“According to StatsCan data, about 50 per cent of our land assets will be transferred in the next five years. And of the retiring farmers, 75 per cent of them don’t have successors. It’s a transition we’ve never seen before in agriculture. And it’s one we are wholly and completely unprepared for.”
FarmStart has two incubator farms in southern Ontario to bring new farmers into the business, but at current prices, Young says there is no way those starting out could earn enough from their farms to make a living and pay their mortgage.
It is a problem that Rejean Girard, who farms southwest of Montreal, understands.
He bought his small plot of land near Saint-Cesaire 20 years ago. But Girard says the return he gets from the sheep he raises would never pay for that land today. By that measure, he says, the land is overpriced by about three-quarters.
The steadily rising price of land has caught the attention of savvy Canadian investors. Global investors have an interest, too, but in most provinces only Canadians are allowed to own farmland.
That has created an opportunity for Canadian farmland investment funds like Bonnefield, Agcapita and Assiniobia, which have been assembling blocks of farmland and selling shares to high net worth Canadians.
The president of Toronto-based Bonnefield, Tom Eisenhaur, says farmland has been one of the most lucrative and secure investments especially when markets are volatile, and “a better hedge against inflation than gold.”
Eisenhaur says he expects the price of land to continue to rise, if not at the same rate as over the past decade.
He quotes a United Nations survey that shows world food production will have to double over the next 20 years.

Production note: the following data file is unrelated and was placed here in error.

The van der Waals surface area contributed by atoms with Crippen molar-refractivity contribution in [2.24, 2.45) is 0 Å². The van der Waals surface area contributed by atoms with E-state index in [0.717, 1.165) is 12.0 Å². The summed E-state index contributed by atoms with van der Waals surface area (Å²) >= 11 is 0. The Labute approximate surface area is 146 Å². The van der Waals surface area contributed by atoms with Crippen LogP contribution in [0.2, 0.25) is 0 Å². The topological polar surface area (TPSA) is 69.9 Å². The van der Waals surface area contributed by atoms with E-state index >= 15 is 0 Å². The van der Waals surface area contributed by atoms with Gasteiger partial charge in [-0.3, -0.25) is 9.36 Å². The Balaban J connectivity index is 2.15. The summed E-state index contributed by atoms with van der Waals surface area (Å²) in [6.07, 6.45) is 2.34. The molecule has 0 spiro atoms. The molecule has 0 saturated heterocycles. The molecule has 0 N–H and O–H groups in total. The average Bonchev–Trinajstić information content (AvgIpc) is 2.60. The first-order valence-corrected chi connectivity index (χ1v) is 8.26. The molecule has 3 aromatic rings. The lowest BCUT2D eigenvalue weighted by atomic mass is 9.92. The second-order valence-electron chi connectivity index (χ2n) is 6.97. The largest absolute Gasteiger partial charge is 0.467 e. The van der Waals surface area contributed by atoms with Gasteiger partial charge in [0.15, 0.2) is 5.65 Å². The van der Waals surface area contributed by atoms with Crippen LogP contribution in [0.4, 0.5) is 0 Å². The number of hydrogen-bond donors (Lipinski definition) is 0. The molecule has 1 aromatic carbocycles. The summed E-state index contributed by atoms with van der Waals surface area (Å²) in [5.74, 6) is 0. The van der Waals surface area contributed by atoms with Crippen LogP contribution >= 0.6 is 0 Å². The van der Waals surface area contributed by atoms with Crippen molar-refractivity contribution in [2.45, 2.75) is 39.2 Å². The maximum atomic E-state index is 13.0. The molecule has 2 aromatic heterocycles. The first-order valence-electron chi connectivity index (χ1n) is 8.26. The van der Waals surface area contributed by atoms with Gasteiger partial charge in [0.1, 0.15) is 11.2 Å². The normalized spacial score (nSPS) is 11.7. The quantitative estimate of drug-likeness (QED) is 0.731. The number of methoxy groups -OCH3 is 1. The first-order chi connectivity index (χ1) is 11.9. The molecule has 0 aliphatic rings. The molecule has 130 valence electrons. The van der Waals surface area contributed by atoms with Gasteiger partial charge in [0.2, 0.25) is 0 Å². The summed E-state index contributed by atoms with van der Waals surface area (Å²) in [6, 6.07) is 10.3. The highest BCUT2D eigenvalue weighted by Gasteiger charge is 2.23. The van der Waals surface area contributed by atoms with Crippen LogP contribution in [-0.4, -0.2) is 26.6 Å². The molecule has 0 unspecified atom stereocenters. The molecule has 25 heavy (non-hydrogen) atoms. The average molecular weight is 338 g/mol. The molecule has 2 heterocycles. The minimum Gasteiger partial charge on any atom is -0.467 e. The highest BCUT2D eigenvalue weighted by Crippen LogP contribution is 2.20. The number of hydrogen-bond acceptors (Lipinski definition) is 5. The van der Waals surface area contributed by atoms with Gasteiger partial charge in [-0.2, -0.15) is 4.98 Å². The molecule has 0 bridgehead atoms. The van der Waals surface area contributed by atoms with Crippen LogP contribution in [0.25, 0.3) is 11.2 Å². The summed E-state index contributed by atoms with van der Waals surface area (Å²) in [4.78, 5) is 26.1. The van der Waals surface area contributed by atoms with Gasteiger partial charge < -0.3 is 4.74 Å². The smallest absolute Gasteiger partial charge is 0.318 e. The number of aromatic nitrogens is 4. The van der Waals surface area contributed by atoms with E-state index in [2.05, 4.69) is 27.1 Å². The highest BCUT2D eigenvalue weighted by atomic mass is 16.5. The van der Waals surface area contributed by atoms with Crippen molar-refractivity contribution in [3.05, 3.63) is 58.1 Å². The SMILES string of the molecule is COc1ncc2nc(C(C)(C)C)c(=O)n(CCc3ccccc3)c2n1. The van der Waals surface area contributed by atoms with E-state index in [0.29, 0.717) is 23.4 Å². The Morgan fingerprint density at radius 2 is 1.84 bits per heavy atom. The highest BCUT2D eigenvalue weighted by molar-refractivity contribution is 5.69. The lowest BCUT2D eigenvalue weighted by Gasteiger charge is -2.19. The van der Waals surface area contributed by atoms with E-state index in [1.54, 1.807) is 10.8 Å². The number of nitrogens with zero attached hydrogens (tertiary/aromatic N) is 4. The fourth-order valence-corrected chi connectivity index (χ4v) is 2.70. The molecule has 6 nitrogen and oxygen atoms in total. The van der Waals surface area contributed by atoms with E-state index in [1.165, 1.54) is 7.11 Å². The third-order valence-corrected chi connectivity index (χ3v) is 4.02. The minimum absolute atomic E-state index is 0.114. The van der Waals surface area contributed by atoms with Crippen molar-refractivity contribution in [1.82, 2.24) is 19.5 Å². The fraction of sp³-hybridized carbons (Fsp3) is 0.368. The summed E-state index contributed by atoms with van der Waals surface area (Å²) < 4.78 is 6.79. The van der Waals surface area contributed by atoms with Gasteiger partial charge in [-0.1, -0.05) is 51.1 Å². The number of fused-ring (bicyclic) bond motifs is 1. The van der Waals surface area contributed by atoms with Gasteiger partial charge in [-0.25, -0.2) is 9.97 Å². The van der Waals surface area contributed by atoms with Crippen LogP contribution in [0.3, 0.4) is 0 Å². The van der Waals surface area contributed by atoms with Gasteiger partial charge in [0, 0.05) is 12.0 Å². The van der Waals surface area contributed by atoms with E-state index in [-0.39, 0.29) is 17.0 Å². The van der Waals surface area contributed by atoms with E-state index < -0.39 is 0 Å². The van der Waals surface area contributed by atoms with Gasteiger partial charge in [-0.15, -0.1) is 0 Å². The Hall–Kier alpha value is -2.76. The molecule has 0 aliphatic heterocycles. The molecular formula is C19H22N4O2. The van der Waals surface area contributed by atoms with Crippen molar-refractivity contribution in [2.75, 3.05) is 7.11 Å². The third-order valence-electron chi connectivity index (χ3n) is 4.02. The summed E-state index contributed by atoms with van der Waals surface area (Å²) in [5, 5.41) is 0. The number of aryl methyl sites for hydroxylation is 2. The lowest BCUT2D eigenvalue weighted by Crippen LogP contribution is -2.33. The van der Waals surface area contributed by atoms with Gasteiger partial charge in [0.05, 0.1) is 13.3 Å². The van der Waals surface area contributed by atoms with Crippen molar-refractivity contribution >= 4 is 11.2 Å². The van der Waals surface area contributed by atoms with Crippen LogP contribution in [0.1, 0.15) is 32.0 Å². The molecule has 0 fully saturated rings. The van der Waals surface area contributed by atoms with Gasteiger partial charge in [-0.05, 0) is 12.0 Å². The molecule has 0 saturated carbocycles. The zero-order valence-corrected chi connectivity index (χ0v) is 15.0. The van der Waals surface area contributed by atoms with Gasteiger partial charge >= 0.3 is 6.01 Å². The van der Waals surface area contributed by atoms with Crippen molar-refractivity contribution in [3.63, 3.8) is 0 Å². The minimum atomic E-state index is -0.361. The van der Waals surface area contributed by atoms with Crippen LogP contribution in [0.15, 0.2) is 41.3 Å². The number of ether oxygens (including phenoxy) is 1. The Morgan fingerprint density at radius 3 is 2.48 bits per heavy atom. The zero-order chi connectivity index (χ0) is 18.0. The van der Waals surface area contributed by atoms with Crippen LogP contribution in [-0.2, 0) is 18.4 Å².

“While it’s trite to say, no matter how bad or how good things get in the markets, people still have to eat.”
Profits from rising prices
While Eisenhaur is profiting from rising prices, he scoffs at the idea that funds like his are responsible for the land boom.
He says that while farmers buy and sell some $15 billion worth of land each year in Canada, third-party investors like his company trade a mere $100 million worth.
So it seems clear that farmers’ pursuit of more acreage is helping to push up the price of the land.
That seems to be in direct conflict with what Girard, Young and many others say about the difficulty of paying for farmland with a farm income.
That is, until I speak with Gary Brien who farms near Chatham, Ont..
“The way we’ve looked at it is more of a way of life. It just so happens the land has gone up as we accumulated it over our lifetime,” says Brien. “I really don’t think we own it. We’re just using it while we’re here. The value to us may not be in a dollar value.”
Brien says that the last few years, bumper crops have pushed up farm incomes to record levels, so farmers have had cash to spare. And when farmers have money on hand, their non-monetary way of thinking of land, combined with the tax rules, encourages them to put that spare cash into farmland, whatever the price.
“Farmers don’t like paying income tax,” says Brien. “And if they get a bunch of money and have a choice to pay income tax, or buy more land, they buy more land.”
Bigger and bigger
That tends to mean existing farms are getting bigger and bigger, able to take advantage of the efficiencies of expensive modern farm machinery and make the money to buy more land.
But that doesn’t help the farmers who are just starting out small, without inherited family land and little prospect of paying off a mortgage, even if they could get one.
“We have farmers in rural areas paying far over the productive value of the land that they are buying because they have the income or there are such scarce land resources that they’ll pay anything,” says Young.
“For a new entrant looking at that landscape, it is almost impossible to conceive of buying a farm.”
Former Fed Quantitative Easer Confesses; Apologizes: “I Can Only Say: I’m Sorry, America” | Zero Hedge
By Andrew Huszar, also posted at the WSJ. Mr. Huszar, a senior fellow at Rutgers Business School, is a former Morgan Stanley managing director. In 2009-10, he managed the Federal Reserve’s $1.25 trillion agency mortgage-backed security purchase program.
Confessions of a Quantitative Easer